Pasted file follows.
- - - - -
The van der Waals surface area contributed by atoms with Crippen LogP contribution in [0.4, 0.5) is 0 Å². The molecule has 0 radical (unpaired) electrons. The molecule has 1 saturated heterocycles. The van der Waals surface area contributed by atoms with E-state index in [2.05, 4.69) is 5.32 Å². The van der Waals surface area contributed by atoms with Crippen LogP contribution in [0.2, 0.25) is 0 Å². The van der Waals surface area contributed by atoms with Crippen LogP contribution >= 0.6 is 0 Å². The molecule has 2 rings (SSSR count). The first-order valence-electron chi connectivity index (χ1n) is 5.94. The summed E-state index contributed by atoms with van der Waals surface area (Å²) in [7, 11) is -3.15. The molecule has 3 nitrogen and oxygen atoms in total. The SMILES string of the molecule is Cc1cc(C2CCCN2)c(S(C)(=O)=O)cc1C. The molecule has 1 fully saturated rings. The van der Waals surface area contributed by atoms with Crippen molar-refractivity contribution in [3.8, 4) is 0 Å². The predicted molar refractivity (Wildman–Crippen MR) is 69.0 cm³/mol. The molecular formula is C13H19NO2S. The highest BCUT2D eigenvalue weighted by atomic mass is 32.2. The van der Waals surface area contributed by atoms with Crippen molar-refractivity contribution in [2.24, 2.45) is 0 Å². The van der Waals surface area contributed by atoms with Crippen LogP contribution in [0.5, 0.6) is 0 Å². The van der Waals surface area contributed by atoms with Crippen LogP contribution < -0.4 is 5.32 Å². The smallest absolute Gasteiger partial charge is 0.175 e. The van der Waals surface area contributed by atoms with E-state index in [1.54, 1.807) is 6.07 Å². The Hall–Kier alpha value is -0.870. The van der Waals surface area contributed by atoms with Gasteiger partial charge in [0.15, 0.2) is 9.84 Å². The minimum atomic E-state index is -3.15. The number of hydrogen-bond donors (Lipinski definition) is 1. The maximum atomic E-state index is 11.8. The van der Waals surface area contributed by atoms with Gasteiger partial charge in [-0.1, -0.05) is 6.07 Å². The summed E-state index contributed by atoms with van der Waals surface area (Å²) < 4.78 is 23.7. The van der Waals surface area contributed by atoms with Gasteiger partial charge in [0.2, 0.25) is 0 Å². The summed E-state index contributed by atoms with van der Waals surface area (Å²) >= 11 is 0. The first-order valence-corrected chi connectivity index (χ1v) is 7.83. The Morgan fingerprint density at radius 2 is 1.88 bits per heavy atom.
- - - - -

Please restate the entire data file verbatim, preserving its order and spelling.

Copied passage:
The van der Waals surface area contributed by atoms with Crippen LogP contribution in [0.4, 0.5) is 0 Å². The molecule has 0 radical (unpaired) electrons. The molecule has 1 saturated heterocycles. The van der Waals surface area contributed by atoms with E-state index in [2.05, 4.69) is 5.32 Å². The van der Waals surface area contributed by atoms with Crippen LogP contribution in [0.2, 0.25) is 0 Å². The van der Waals surface area contributed by atoms with Crippen LogP contribution >= 0.6 is 0 Å². The molecule has 2 rings (SSSR count). The first-order valence-electron chi connectivity index (χ1n) is 5.94. The summed E-state index contributed by atoms with van der Waals surface area (Å²) in [7, 11) is -3.15. The molecule has 3 nitrogen and oxygen atoms in total. The SMILES string of the molecule is Cc1cc(C2CCCN2)c(S(C)(=O)=O)cc1C. The molecule has 1 fully saturated rings. The van der Waals surface area contributed by atoms with Crippen molar-refractivity contribution in [3.8, 4) is 0 Å². The predicted molar refractivity (Wildman–Crippen MR) is 69.0 cm³/mol. The molecular formula is C13H19NO2S. The highest BCUT2D eigenvalue weighted by atomic mass is 32.2. The van der Waals surface area contributed by atoms with Crippen molar-refractivity contribution in [2.24, 2.45) is 0 Å². The van der Waals surface area contributed by atoms with Crippen LogP contribution in [0.5, 0.6) is 0 Å². The van der Waals surface area contributed by atoms with Crippen LogP contribution < -0.4 is 5.32 Å². The smallest absolute Gasteiger partial charge is 0.175 e. The van der Waals surface area contributed by atoms with E-state index in [1.54, 1.807) is 6.07 Å². The Hall–Kier alpha value is -0.870. The van der Waals surface area contributed by atoms with Gasteiger partial charge in [0.15, 0.2) is 9.84 Å². The minimum atomic E-state index is -3.15. The number of hydrogen-bond donors (Lipinski definition) is 1. The maximum atomic E-state index is 11.8. The van der Waals surface area contributed by atoms with Gasteiger partial charge in [-0.1, -0.05) is 6.07 Å². The summed E-state index contributed by atoms with van der Waals surface area (Å²) < 4.78 is 23.7. The van der Waals surface area contributed by atoms with Gasteiger partial charge in [0.2, 0.25) is 0 Å². The summed E-state index contributed by atoms with van der Waals surface area (Å²) >= 11 is 0. The first-order valence-corrected chi connectivity index (χ1v) is 7.83. The Morgan fingerprint density at radius 2 is 1.88 bits per heavy atom.